"I would venture to say as his career continues to evolve and the more at-bats he ends up having over a period of time, you will see an improvement from year to year. It's not unheard of. It's happened. And it will happen for him. He is that good."
Abreu was 1-for-2 with runners in scoring position and is 11 for his last 25 with RISP. He's batting .346 in such situations this season.
HE SAID IT
"Carlos has that killer eye in his look whenever he starts getting a little geeked up when he's about to throw some stuff that is going to be unhittable. I always love that part about him. He's competitive. He's always going to go at guys. If something doesn't go his way, he's going to bear down. He's going to rear back and give you everything you he has." --Smith, on Rodon working out of the fourth-inning jam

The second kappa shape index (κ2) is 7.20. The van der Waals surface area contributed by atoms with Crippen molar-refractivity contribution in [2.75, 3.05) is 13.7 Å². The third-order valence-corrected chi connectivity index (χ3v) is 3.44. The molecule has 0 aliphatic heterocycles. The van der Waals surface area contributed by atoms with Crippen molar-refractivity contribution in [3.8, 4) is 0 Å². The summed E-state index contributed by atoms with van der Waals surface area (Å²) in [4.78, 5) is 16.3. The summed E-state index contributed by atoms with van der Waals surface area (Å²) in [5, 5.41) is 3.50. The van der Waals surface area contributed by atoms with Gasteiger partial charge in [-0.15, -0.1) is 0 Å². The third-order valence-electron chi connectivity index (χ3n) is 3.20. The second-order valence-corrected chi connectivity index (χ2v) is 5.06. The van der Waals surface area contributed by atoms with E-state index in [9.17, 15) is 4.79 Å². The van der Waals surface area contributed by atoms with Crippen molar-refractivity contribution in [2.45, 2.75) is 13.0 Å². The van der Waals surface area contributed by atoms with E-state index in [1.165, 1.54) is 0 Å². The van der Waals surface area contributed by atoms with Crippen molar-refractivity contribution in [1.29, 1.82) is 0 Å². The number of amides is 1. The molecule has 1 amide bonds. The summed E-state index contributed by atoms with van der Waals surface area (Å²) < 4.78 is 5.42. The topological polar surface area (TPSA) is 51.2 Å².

Reynaldo Lopez, who pitched more than well enough to win during his last start against Minnesota on Tuesday, takes the mound for Sunday's series finale with a 12:05 p.m. CT first pitch. Lopez allowed one hit and four walks over seven innings against the Twins, while striking out four. Rick Porcello will pitch for the Red Sox.
Scott Merkin has covered the White Sox for MLB.com since 2003. Read his blog, Merk's Works, follow him on Twitter @scottmerkin, on Facebook and listen to his podcast.